There Are Two “I”s in Medicine but I Will Not Be Taking Any
By Melissa Sattler
My mother always said I was the complicated baby out of our family. My older sister was quiet, rarely cried, and did what she was told. I would consider that boring, but others consider it “well-behaved”. My younger brother had a fascination with the ceiling fan; put him under that thing and he would be content for hours. I would consider that weird, but others consider it a “young thirst for mechanical knowledge”. My style as a young one was rarely sleep, climb all over everything, always want to eat, and for the number one rule: never take medicine. I really did not care that it could maybe make me feel better. If I did not like how it tasted, there was no way it was going to enter my system. Nevertheless, I always wanted to eat. Some would consider that illogical, but I would consider that smart. Clearly, I had Hippocrates in mind at the ripe age of three years.
As much as I would love to say that my young hatred for medicine is the only encounter I have had with letting food do the healing, it is not. Although I was older than my young three-year-old self, when I learned that my family history was rich with diabetes. While some kids talked about their family members giving them cars, money, or a legacy later in life, I felt I was destined for disease. Even now at the age of 18, yes, I am still scared that it will one day happen. I make sure to eat very healthily and do what I can to maintain an overall healthy attitude through food and nutrition. In addition, the summer before I left for my first year at college I was slammed with some health problems.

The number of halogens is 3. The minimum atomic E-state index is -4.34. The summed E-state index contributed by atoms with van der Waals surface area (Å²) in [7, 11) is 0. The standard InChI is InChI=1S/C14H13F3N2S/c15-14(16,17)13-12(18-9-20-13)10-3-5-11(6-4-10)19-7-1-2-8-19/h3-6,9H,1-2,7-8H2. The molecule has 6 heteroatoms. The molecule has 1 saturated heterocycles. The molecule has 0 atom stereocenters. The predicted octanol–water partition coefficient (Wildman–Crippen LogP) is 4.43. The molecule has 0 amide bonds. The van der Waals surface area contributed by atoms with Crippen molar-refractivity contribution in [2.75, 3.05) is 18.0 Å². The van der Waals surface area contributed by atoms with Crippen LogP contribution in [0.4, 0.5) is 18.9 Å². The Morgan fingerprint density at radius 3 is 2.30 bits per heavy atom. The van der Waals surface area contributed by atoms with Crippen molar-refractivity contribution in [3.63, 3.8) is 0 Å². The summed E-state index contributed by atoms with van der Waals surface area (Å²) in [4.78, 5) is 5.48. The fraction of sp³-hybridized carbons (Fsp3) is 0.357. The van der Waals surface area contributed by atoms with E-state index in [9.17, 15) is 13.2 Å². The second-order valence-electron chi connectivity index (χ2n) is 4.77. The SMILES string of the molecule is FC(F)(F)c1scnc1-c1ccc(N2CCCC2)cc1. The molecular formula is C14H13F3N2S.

As a self-pronounced foodie and a future dietetics major, the fact that my stomach began hurting all the time did not sit well with me. At all. That along with some other symptoms sent me to the lab for the withdrawal of about 22 vials of my blood. Everything came back negative and I felt like I was right back where I started. I was totally in the dark about what was going on with my health.
Although there are normal chemical forms of medicine for stomach problems, I let food be the guide in my healing process. I researched everything that had not been tested for with the blood work. Although apparently there was a chance that a rare African fly had bitten me and I was in fact dying based on my symptoms, I decided maybe eliminating common allergens was a more practical answer. Sure enough after a few weeks of eliminating dairy, I felt worlds better. However, Hippocrates basically said food can be medicine, so clearly eliminating food was not the only answer.
After seeking further advice from a dietitian, I came out of the office ready to conquer the world. I fully eliminated dairy, upped my fiber intake, and found substitutes for calcium that did not involve chewy little pills or powder in drinks. Fiber can be found in fruits, vegetables, beans, and the list goes on and on. Calcium can be found in soymilk, tofu, fortified cereals, and that list is quite long as well.
It is said that when we have a problem as humans, we sometimes regress back to the younger versions of ourselves as a form of defense. So that’s what I’m doing. I am avoiding medicine and eating as much of what will help me that I can get my hands on. There may be people who doubt this method, but I think that it will work just fine. Hey, the Father of modern medicine seems to agree, so what more could I possibly want?
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